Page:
CSEP 546 - Data Mining - Spring 2003 - Project 1:

Clickstream Mining

Due Date: Wed, May 7, 2003 at 6:30 PM (The sixth week of class)

  1. Form a group of two, and email Parag (parag@cs.washington.edu) by Monday the 21st saying who your group is.

  2. Implement the ID3 decision tree learner with reduced-error pruning, as described in Chapter 3 of Mitchell. You may program in C/C++, Java, LISP, or Scheme. If you'd like to use another language, ask Parag first. A bunch of C support code to do input and run experiments is available in the UWML package . It's entirely up to you whether to use UWML or not. Please note that UWML is not industrial-strength code; it is still being developed, and may have bugs, rough parts, etc.

    Please send comments, questions and bug reports (only concerning UWML) to Geoff Hulten (ghulten@cs.washington.edu), the author of the software. Your learner should read in a training and test set in C4.5 format. Note that UWML provides codes for reading this format: UWML C4.5 interface. Your program should output the decision tree in a readable format of your choice, as well as its accuracy on the test data. You don't need to spend a lot of time making a fancy interface, output like C4.5 is fine (See example). You can handle numeric attributes by pre-discretizing them into equal-sized bins, and missing values by filling in with the most frequent value given the class (or the average, for numeric values).

    You will probably want to test your decision tree learner on a small, easy to understand data set before trying the KDD Cup dataset. A large number of data sets in the C4.5 format are available in one package. You can also find the original datasets at the UCI Machine Learning Repository. You may even want to construct a very simple data set based on a boolean formula.

  3. Read the KDD Cup 2000 competition report, and browse the online documentation.

  4. Download the cleaned-up training and test sets we have produced. Data sets now available here. Apply your decision tree learner to this data. The prediction task is KDD Cup's Question 1: Given a set of page views, will the visitor view another page on the site or will the visitor leave? For a start, use this processed data set.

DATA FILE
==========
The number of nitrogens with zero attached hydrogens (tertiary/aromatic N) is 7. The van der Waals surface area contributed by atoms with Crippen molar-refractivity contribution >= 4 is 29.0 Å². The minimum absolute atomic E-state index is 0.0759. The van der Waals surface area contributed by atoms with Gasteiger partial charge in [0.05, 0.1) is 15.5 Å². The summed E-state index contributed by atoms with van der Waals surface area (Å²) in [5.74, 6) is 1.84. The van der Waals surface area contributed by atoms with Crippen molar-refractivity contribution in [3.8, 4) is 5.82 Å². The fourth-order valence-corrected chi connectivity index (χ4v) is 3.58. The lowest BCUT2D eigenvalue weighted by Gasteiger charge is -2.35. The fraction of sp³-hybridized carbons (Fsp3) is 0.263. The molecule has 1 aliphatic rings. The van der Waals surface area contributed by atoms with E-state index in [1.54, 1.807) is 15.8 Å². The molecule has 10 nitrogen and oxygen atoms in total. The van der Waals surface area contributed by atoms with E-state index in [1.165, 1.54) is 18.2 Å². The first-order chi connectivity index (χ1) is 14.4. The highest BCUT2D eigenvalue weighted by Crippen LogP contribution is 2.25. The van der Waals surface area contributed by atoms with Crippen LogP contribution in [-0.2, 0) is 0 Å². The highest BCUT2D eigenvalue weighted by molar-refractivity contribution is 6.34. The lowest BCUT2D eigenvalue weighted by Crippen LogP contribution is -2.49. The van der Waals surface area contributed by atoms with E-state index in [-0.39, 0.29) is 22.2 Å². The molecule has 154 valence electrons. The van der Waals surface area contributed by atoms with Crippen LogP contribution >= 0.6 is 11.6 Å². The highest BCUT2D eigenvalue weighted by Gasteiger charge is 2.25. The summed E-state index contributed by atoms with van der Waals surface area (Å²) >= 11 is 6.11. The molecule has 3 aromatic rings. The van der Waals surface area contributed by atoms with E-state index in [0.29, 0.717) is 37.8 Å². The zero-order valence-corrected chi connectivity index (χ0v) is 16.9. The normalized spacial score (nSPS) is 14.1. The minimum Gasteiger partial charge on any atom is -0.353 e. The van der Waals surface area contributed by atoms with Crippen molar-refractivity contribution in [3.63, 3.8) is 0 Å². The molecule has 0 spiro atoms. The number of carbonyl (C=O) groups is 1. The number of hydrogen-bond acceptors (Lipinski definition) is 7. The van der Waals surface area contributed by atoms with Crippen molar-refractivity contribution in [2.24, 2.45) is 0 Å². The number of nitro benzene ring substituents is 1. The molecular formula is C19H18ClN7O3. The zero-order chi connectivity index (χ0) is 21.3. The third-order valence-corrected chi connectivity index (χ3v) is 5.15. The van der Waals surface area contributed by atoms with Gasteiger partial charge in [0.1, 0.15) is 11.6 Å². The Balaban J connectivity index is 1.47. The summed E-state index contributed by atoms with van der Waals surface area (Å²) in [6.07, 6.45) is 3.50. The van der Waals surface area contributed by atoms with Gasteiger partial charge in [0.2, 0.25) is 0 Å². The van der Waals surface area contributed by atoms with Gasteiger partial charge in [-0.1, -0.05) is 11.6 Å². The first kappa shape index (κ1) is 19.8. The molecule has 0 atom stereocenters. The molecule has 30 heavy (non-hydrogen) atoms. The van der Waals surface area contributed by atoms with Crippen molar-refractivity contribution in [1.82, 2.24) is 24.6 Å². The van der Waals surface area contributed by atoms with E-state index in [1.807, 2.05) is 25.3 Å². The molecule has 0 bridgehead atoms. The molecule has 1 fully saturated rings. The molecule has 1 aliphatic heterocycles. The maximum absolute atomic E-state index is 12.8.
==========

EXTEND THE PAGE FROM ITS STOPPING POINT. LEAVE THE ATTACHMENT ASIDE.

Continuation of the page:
5. Try to improve the decision tree's predictive accuracy by modifying the data. For example, you can try constructing new attributes from the existing ones and augmenting the examples with them. You can also try going back to the original clickstream data (available at the URL above) and creating new attributes directly from it. (Warning: the original data set is very large.)

    Since the full data set is so large we will be placing a copy of it on a file server, which you can access with your CS account. This way your program can directly read the file, without requiring you to store a copy. (Note that this could be significantly slower than acquiring a local copy).

    A bunch of potentially useful pointers and some free software can be found at KD nuggets.

  6. Turn in the following:
    • Your code, and reasonable documentation for it (i.e., enough for us to understand how it works and how to use it). Please place this documentation in a file named README.

    • A report of at most 5 pages (letter size, 1in margins, 12pt font) describing the improvements you tried and why, the accuracies you obtained with the various versions, and what you found (i.e., what you know about answering Question 1 that you didn't before).

    • A breakdown of what each group member did in the project.

    Turn-in procedure: Updated: Follow the link for turning in your project. The deadline for submission is before class on Wed, May 7. Again, Word/PS/PDF/HTML/plain text files are ok for the report.

  7. We may ask you to do a demo of your system and/or an oral discussion.

Good luck, and have fun!